The Citizens Environmental Advisory Committee (CEAC), an 11-person body created by City Council in 2009 to advise officeholders on community viewpoints on important environmental issues, sent a Nov. 13 letter to Mayor Ivy Taylor and  City Council noting its concerns in advance of the Thursday vote. CEAC Chair Tenna Florian cited six principal concerns relating to Thursday’s vote in the letter:

* Will the SAWS 2015 Water Management Plan be made publicly available prior to the vote on November 19th? This vote is determining the trajectory of our water future, yet the only plan available from SAWS for review is the 2012 Water Management Plan which needs to be adjusted to reflect a reduced demand per capita, newly established supplies and updated population growth projections. It is crucial that all information be made available to ensure fully informed decisions are made about our water future.

* How will SAWS address our current high rate of water loss? According to pages 72 – 73 of the Water Policy Analysis for the Cities of San Antonio and Fair Oaks Ranch (released November 2015), lost/non-revenue water accounted for approximately 36,305 AF of water in 2013, which is approximately 75% of the yearly proposed Vista Ridge supply. We understand and appreciate that SAWS is currently studying the sources of the water loss. Adequate funds need to be directed to our aging water infrastructure to ensure clean and safe water is being delivered efficiently to our citizens. CEAC feels that good stewardship of our existing water resources must be the first step to ensure a stable and economically viable water future in San Antonio.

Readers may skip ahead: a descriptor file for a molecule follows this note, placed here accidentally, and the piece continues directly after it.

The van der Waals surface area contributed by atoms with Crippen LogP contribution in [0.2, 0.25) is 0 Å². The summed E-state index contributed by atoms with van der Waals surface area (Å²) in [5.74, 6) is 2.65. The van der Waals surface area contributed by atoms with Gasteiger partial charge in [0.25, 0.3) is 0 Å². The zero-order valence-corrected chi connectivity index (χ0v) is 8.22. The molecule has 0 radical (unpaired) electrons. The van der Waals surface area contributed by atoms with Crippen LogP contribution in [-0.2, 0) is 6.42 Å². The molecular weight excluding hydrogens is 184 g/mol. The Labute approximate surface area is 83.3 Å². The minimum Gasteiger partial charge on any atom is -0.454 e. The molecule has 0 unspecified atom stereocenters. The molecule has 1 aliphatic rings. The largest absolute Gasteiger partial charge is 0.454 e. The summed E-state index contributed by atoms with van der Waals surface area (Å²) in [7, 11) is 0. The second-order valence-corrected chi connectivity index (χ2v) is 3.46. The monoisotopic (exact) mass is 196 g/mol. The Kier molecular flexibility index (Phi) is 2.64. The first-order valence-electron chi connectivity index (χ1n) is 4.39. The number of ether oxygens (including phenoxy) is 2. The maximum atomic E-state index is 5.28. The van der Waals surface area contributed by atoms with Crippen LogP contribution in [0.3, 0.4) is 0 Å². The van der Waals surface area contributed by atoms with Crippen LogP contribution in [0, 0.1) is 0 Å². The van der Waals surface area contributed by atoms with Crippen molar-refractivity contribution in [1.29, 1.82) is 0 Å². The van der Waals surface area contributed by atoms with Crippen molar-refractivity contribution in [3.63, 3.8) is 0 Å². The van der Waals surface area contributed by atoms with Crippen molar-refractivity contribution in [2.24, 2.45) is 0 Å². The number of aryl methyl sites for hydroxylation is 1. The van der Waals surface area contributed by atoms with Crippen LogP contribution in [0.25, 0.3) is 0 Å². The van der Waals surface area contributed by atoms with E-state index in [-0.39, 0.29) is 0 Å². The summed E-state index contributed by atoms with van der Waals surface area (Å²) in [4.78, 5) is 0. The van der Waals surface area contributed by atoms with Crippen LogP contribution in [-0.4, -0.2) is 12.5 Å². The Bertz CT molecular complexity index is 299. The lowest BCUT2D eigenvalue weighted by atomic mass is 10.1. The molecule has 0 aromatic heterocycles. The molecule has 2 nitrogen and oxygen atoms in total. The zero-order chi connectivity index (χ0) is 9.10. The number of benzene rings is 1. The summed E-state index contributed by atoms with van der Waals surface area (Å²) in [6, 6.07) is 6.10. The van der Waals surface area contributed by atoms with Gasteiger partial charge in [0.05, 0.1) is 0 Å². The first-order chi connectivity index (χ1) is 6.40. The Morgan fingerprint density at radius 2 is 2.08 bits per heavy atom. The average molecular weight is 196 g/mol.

* To what degree is SAWS committed to continue to reduce per capita demand when, per page 68 of the Water Study, it appears the supply will far exceed the demand for quite some time? Where is the incentive to conserve when SAWS will be obligated to sell 50,000 AF of water starting in 2020, water that we may not need (according to the most conservative population growth numbers and drought of record conditions) until 2040 at the earliest?

* Is there a guarantee that drought restrictions will remain in place even if the metric by which the current restrictions are determined is forced to change due to reduced use of our current primary water supply, the Edwards Aquifer?

* How will the city encourage stormwater management as a means to increase water supply and reduce the need for other more costly water sources and rate increases in the future? CEAC has received encouraging presentations from Camp Bullis and SARA regarding the effectiveness of land management and Low Impact Development strategies for ground water recharge and flood management.